In the first part of our blog article, we talked about the challenges of customer communication in B2B. To be fair, today, we’ll have a look at B2C customers.
B2C communication: go fishing
B2C customers can be described as follows. They:
make impulse purchases
require more marketing effort
generate less profit than B2B customers, but also cause less loss when they defect
are from a heterogeneous target group
Every company may be different and every contact may have his or her own characteristics, but at the end of the day, target groups in B2B are much more homogenous. A personnel management software, industrial spare parts or machines are bought by people or companies with similar goals and motives. Soap for examples is something everyone buys.
The big challenge in B2C communication consists in finding in the haystack of opportunities exactly those who are most likely to spend a lot of money and become long-term customers or brand advocates.
Like I did for B2B, I would like to describe three B2C challenges now:
Communicate in a more targeted way
Contrary to B2B customers, B2C buyers only care about their own interest. Therefore, when creating buyer personas, it’s not very much about detailing job positions or very specific information but to identify customers’ motives for their needs.
While a B2B customer’s interest lies in saving money and optimizing processes, B2C buyers often have very emotional reasons for a need, where information plays only a minor role. In most cases, people don’t buy a dress because they really need it (having 10 of them in the wardrobe already) but because they want to surprise someone or treat themselves to something new.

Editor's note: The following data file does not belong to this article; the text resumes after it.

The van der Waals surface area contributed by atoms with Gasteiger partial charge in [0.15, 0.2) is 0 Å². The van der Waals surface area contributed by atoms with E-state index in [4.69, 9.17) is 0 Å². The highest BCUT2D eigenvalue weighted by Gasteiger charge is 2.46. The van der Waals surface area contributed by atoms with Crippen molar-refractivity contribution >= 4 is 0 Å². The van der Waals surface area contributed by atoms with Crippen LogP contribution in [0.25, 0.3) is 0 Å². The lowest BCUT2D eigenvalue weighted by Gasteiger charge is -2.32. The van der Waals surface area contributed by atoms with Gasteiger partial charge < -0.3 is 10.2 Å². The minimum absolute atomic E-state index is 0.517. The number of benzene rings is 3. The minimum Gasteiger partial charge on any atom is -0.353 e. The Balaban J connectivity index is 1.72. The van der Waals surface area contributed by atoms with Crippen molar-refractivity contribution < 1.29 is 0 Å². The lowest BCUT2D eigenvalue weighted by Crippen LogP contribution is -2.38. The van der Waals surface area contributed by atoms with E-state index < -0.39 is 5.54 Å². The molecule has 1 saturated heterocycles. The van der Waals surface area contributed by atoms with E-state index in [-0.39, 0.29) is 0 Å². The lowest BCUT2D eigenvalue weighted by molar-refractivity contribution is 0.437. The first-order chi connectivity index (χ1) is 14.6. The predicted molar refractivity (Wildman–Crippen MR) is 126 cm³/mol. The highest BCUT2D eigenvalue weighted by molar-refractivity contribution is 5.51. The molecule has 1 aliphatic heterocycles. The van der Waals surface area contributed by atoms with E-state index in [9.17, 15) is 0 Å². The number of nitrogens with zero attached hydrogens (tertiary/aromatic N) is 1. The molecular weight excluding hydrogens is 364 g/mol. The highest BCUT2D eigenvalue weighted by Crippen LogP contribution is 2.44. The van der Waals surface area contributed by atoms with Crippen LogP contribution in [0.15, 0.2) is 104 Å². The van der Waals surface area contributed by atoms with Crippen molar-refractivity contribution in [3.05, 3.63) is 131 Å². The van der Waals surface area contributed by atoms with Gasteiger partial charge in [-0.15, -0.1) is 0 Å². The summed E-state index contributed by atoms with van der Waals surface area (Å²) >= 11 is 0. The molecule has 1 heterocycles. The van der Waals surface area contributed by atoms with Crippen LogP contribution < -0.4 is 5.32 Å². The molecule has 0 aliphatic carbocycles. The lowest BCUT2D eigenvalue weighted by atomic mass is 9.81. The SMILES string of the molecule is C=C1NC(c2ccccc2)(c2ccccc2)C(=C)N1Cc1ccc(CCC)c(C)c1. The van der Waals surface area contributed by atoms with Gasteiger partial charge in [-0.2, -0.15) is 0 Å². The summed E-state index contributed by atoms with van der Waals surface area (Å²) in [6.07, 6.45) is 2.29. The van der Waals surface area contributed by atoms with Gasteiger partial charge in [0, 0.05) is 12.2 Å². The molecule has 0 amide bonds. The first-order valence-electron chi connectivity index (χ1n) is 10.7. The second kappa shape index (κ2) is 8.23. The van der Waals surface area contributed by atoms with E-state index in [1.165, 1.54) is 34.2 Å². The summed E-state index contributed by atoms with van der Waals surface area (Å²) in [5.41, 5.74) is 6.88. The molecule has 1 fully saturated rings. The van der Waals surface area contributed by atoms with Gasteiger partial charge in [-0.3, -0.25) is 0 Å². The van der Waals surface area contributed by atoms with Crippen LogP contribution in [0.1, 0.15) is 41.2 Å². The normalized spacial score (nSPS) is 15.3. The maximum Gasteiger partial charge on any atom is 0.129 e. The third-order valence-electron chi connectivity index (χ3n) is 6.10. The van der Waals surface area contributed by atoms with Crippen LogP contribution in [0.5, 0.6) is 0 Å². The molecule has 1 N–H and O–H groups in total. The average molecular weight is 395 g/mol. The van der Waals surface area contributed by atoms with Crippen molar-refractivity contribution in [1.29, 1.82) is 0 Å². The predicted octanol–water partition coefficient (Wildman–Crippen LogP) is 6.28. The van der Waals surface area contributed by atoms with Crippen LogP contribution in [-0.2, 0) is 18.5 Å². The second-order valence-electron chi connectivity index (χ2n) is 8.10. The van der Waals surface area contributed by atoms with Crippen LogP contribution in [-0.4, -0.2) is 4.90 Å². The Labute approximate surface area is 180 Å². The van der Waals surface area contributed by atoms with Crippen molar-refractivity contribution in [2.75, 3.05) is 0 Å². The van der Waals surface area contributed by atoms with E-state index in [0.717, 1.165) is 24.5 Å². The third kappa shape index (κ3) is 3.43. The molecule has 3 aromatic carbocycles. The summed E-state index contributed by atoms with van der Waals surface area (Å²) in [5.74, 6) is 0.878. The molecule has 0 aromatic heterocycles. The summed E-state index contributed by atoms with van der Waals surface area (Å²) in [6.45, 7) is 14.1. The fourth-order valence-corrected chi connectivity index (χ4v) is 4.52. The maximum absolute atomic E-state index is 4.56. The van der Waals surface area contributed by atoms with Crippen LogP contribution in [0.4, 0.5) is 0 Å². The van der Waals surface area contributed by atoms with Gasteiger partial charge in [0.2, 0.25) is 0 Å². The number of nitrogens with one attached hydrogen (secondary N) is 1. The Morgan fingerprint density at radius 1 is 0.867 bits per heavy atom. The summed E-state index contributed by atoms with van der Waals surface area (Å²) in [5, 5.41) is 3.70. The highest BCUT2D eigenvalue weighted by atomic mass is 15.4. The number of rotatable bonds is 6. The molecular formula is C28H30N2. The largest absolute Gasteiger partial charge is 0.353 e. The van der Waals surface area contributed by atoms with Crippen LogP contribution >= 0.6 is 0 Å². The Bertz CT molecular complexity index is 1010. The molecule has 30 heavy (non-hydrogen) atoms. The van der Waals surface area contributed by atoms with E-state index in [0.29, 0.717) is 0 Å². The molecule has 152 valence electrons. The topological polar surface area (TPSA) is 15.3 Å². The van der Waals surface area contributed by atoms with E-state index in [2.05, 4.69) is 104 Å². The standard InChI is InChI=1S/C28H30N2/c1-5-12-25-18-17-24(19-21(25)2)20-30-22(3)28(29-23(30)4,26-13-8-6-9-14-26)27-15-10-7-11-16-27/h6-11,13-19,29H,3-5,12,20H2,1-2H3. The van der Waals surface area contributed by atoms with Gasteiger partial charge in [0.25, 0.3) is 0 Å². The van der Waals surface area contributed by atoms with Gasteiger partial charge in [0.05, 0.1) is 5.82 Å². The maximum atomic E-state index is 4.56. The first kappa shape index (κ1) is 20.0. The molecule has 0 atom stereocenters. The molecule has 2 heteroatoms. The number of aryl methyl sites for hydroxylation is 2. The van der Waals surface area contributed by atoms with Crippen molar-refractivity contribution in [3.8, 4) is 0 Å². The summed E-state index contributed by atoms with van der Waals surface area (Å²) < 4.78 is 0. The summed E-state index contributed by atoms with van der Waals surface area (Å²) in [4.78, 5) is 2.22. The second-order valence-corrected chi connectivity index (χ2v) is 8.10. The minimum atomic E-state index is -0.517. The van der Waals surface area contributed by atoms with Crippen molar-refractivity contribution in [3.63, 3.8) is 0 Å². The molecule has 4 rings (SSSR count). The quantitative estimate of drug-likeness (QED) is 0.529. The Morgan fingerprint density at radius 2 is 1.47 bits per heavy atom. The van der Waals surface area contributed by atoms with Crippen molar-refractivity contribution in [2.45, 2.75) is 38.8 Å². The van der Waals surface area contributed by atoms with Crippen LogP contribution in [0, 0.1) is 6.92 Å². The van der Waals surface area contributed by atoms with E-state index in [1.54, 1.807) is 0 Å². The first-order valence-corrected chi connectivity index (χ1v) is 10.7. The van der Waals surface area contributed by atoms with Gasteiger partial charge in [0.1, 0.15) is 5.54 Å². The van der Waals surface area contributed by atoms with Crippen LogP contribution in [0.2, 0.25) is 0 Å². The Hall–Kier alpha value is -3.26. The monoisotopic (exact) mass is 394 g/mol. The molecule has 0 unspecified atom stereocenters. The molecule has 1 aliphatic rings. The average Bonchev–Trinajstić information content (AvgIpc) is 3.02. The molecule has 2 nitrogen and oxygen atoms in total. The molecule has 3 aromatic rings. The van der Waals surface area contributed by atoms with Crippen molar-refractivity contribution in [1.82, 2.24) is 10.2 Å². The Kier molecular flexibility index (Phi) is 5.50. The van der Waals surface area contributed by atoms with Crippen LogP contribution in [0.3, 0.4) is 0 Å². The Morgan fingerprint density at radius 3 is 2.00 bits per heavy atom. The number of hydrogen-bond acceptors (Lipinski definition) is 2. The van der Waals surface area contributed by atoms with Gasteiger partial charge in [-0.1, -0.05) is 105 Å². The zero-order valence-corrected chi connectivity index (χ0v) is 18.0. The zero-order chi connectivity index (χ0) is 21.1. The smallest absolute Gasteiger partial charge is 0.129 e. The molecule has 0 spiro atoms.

Find the underlying motives of your B2C customers for their purchases und plan your buyer personas accordingly: from pragmatic soap buying to lifestyle shopping.
Personal communication without being personal
One-to-one communication in B2C retail is rather unrealistic, unless it’s about concrete services. If Amazon assigned a sales rep to every customer, no one would be unemployed anymore and every Amazon customer would at the same time be an Amazon sales rep.
Yet, with marketing automation and an excellent database, you can communicate with your B2C customers in a personal way, which means more than knowing their names. Use automated mails, progressive profiling and customer segmentation to send your customers information that matter to them personally. Remember their buying behavior and act accordingly. In short: customers want to feel as if they were unique, yet only very few of them will request such a treatment in calls or mails. Invest in personalized communication and in service staff that are aware of all customer interactions, and customer loyalty will come almost automatically.
While B2B customers expect personal communication, there are many B2C customers that defect when you call them to often, or send to many unsolicited text messages or mails. Private customers want to decide for themselves how, if at all, and how often they communicate with a company. That’s why your customer journey needs to be flexible and adapt to the individual customers.
Customer segments may help you to differentiate those who are happy to receive regular mails from those who are more likely to run away when they get a newsletter or a product news three times a week.
Especially for service requests and sales meetings, the customers should be able to choose their preferred way of communication. Phone calls including waiting lines are so frustrating for customers that having a mail or chat option can actually prevent a lot them from defecting.
Can customers solve their own issues without any communication – by offering them FAQs, instructions or video tutorials for example – they will be even happier.
Find out which marketing solutions can help your marketing team to create personalized, innovative and successful marketing campaigns.
https://www.ec4u.com/ec4u-blog/wp-content/uploads/sites/3/2016/09/B2C-Kommunikation.jpg269710Juliane Waackhttps://www.ec4u.com/ec4u-blog/wp-content/uploads/sites/3/2016/02/Logo-ohne-Schriftzug.pngJuliane Waack2016-09-29 11:20:542020-09-01 12:06:14How to address customers – the „subtle“ differences between B2B and B2C (part 2)